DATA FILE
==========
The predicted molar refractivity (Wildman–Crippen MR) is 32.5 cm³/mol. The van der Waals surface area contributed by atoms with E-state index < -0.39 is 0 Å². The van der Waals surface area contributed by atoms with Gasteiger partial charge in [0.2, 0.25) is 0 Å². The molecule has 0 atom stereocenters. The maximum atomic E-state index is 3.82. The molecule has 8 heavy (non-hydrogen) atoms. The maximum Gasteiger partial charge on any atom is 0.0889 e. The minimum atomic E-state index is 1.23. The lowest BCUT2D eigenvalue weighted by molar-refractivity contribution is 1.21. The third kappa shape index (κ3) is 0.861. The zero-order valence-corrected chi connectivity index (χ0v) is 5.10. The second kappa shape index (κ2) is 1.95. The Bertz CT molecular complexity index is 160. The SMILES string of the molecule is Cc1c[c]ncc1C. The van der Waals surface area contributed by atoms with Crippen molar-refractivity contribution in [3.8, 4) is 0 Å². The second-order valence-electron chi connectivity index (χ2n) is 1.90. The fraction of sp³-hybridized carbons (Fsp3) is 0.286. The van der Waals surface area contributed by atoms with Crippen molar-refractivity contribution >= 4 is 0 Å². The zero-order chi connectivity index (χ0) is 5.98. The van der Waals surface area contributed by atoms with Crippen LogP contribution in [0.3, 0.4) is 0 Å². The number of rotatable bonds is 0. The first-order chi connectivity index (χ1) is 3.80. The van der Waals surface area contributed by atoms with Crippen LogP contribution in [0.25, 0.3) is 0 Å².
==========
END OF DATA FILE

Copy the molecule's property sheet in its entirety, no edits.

The predicted molar refractivity (Wildman–Crippen MR) is 32.5 cm³/mol. The van der Waals surface area contributed by atoms with E-state index < -0.39 is 0 Å². The van der Waals surface area contributed by atoms with Gasteiger partial charge in [0.2, 0.25) is 0 Å². The molecule has 0 atom stereocenters. The maximum atomic E-state index is 3.82. The molecule has 8 heavy (non-hydrogen) atoms. The maximum Gasteiger partial charge on any atom is 0.0889 e. The minimum atomic E-state index is 1.23. The lowest BCUT2D eigenvalue weighted by molar-refractivity contribution is 1.21. The third kappa shape index (κ3) is 0.861. The zero-order valence-corrected chi connectivity index (χ0v) is 5.10. The second kappa shape index (κ2) is 1.95. The Bertz CT molecular complexity index is 160. The SMILES string of the molecule is Cc1c[c]ncc1C. The van der Waals surface area contributed by atoms with Crippen molar-refractivity contribution in [3.8, 4) is 0 Å². The second-order valence-electron chi connectivity index (χ2n) is 1.90. The fraction of sp³-hybridized carbons (Fsp3) is 0.286. The van der Waals surface area contributed by atoms with Crippen molar-refractivity contribution >= 4 is 0 Å². The zero-order chi connectivity index (χ0) is 5.98. The van der Waals surface area contributed by atoms with Crippen LogP contribution in [0.3, 0.4) is 0 Å². The number of rotatable bonds is 0. The first-order chi connectivity index (χ1) is 3.80. The van der Waals surface area contributed by atoms with Crippen LogP contribution in [0.25, 0.3) is 0 Å².